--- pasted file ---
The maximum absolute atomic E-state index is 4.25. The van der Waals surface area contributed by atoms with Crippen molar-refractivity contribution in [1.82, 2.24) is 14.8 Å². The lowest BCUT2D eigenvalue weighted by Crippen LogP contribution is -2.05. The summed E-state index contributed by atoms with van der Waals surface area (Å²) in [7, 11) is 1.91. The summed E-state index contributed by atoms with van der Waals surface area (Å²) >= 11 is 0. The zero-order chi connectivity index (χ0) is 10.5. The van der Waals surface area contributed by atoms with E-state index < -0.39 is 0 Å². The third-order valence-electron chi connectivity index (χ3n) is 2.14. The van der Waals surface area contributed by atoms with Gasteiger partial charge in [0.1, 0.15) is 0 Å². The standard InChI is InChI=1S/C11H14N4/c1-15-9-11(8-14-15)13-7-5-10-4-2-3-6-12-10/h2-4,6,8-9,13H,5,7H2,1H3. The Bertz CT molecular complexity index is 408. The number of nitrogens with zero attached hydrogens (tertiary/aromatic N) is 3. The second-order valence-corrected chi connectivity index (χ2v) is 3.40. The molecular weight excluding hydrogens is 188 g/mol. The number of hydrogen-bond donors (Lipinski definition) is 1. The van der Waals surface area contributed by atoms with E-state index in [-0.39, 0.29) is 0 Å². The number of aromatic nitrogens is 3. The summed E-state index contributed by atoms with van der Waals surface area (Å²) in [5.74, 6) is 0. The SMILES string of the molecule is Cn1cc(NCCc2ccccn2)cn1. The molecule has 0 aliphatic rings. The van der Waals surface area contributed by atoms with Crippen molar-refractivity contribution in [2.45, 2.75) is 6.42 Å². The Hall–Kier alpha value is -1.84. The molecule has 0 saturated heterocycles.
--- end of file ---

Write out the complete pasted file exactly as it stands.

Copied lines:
The maximum absolute atomic E-state index is 4.25. The van der Waals surface area contributed by atoms with Crippen molar-refractivity contribution in [1.82, 2.24) is 14.8 Å². The lowest BCUT2D eigenvalue weighted by Crippen LogP contribution is -2.05. The summed E-state index contributed by atoms with van der Waals surface area (Å²) in [7, 11) is 1.91. The summed E-state index contributed by atoms with van der Waals surface area (Å²) >= 11 is 0. The zero-order chi connectivity index (χ0) is 10.5. The van der Waals surface area contributed by atoms with E-state index < -0.39 is 0 Å². The third-order valence-electron chi connectivity index (χ3n) is 2.14. The van der Waals surface area contributed by atoms with Gasteiger partial charge in [0.1, 0.15) is 0 Å². The standard InChI is InChI=1S/C11H14N4/c1-15-9-11(8-14-15)13-7-5-10-4-2-3-6-12-10/h2-4,6,8-9,13H,5,7H2,1H3. The Bertz CT molecular complexity index is 408. The number of nitrogens with zero attached hydrogens (tertiary/aromatic N) is 3. The second-order valence-corrected chi connectivity index (χ2v) is 3.40. The molecular weight excluding hydrogens is 188 g/mol. The number of hydrogen-bond donors (Lipinski definition) is 1. The van der Waals surface area contributed by atoms with E-state index in [-0.39, 0.29) is 0 Å². The number of aromatic nitrogens is 3. The summed E-state index contributed by atoms with van der Waals surface area (Å²) in [5.74, 6) is 0. The SMILES string of the molecule is Cn1cc(NCCc2ccccn2)cn1. The molecule has 0 aliphatic rings. The van der Waals surface area contributed by atoms with Crippen molar-refractivity contribution in [2.45, 2.75) is 6.42 Å². The Hall–Kier alpha value is -1.84. The molecule has 0 saturated heterocycles.